Renaissance Man

ARTECHOUSE co-founder Sandro knows Life of a Neuron is only the latest iteration of a centuries’ old exploration of science merging with art.

By Katie Bianco

Sandro, co-founder and CEO of Artechouse

Leonardo da Vinci’s Mona Lisa may be the painting most museum goers flock to when checking off must-view-in-person bucket list items, but there is another world-famous work of art from the Renaissance artist that proves much more elusive–though equally as worthy–to visit.

For a few weeks at a time, every six years, da Vinci’s Vitruvian Man is displayed at Gallerie dell’Accademia (though, in 2019, it was controversially on view at the Louvre), a museum in Venice that houses pre-19th-century art. The famous anatomy sketches hint at da Vinci’s fascination with the human body-as-art-form and, as serious students of both art and science know, he would go on to dissect more than 30 cadavers over his lifetime, studying in-depth the central nervous system and the brain, and even collaborating with the physician-anatomist Marcantonio della Torre during his time living in Pavia, Italy.

This merging of artistic technique and science by one of the world’s most revered artists took place in the 15th century, but it is on those shoulders from centuries ago that today’s art-meets-science collaborations rest. 

Enter ARTECHOUSE’’s groundbreaking marriage of art and science exhibition: Life of a Neuron (on view through Nov. 28, 2021 in Washington, DC). A cutting-edge collaboration pairing the creative minds behind the digital art space and the scientists at Society for Neuroscience, Life of a Neuron deploys the latest in digital technology to create an experience that immerses visitors in the human brain–and explores how neurons shape the shared human experience. 

“Any kind of scientific concepts that we see visually, both today and in the past, were captured and interpreted by someone in a creative field. First illustrators, then animators and digital designers,” says Sandro, co-founder and CEO of ARTECHOUSE. He founded ARTECHOUSE in 2015 with partner Tatiana, who serves as managing director. “This exhibit represents the next step in this process, using high-level tools, technological expertise and advanced artistic practices to translate these complex scientific stories.”

Tatiana, co-founder and managing director of Artechouse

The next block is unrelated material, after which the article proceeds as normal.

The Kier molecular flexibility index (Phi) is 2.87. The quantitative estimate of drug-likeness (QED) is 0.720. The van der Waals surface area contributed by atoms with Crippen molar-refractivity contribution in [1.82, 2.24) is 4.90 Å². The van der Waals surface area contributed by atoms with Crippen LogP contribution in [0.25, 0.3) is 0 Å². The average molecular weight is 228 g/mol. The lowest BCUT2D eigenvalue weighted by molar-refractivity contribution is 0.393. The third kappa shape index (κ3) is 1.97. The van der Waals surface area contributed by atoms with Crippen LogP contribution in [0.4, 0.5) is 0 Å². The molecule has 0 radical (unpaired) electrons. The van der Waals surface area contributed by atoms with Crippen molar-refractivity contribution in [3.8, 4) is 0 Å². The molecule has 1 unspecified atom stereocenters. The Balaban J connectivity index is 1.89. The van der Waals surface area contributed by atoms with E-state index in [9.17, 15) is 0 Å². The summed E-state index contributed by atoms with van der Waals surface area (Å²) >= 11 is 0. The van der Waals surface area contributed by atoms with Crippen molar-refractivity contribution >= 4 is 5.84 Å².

Life of a Neuron is the newest exhibition from ARTECHOUSE–which was founded as a space to showcase digital artistry in DC and now has additional locations in New York and Miami–and it is serving as a launch pad to bring scientists and artists together in the name of both beauty and understanding. 

“Art can reimagine the specialized world of science for non-experts and transform it into a more approachable and emotionally engaging subject, attracting the next generation of artists and scientists who want to experience something relevant to their lives today and the current state of creative exploration,” says Sandro. “Exhibits like Life of a Neuron that seamlessly blend the two fields provide an opportunity for people to approach, understand and hopefully fall in love with science in a way they may not have been able to before.”

The exhibition brings to life how exactly a neuron makes a person’s brain think, with visitors experiencing a responsive digital work of art that is ultimately tailored to each individual who comes through the doors at ARTECHOUSE. Each artist that contributed to the multi-layered exhibition was paired with at least one neuroscientist to ensure that the art created stayed true to the science behind it. 

“Artists and scientists are more alike than they seem,” says Sandro. “The work of each has inspired and fueled innovation and discovery for centuries.”

And, while this decidedly 21st-century art may look worlds apart from da Vinci’s anatomical sketches, the spirit in which they were created remains the same.

“Ultimately, we hope that by immersing audiences in the complex story of our brain, they will pause to consider how incredible our human existence and biological design is,” says Sandro. “Life is a beautiful journey, and we want people to discover the role that our neurons play in all of our experiences.”


ARTECHOUSE’s mission is to explore and advance human creativity using today’s cutting-edge technological tools. In addition to Life of a Neuron, find Aṣẹ: Afro Frequencies, which celebrates the historical, social, and cultural aspects of the Black experience through the perspective of West African artists Vince Fraser and Ursula Rucker, at ARTECHOUSE in Miami through Nov. 7, 2021. In New York, ARTECHOUSE is showing Geometric Properties, which explores fundamental mathematical patterns to stimulate existential self reflection and emphasize the pure wonderment of being through the use of endless iterations and multiple dimensions of fractals, through Oct. 31, 2021.

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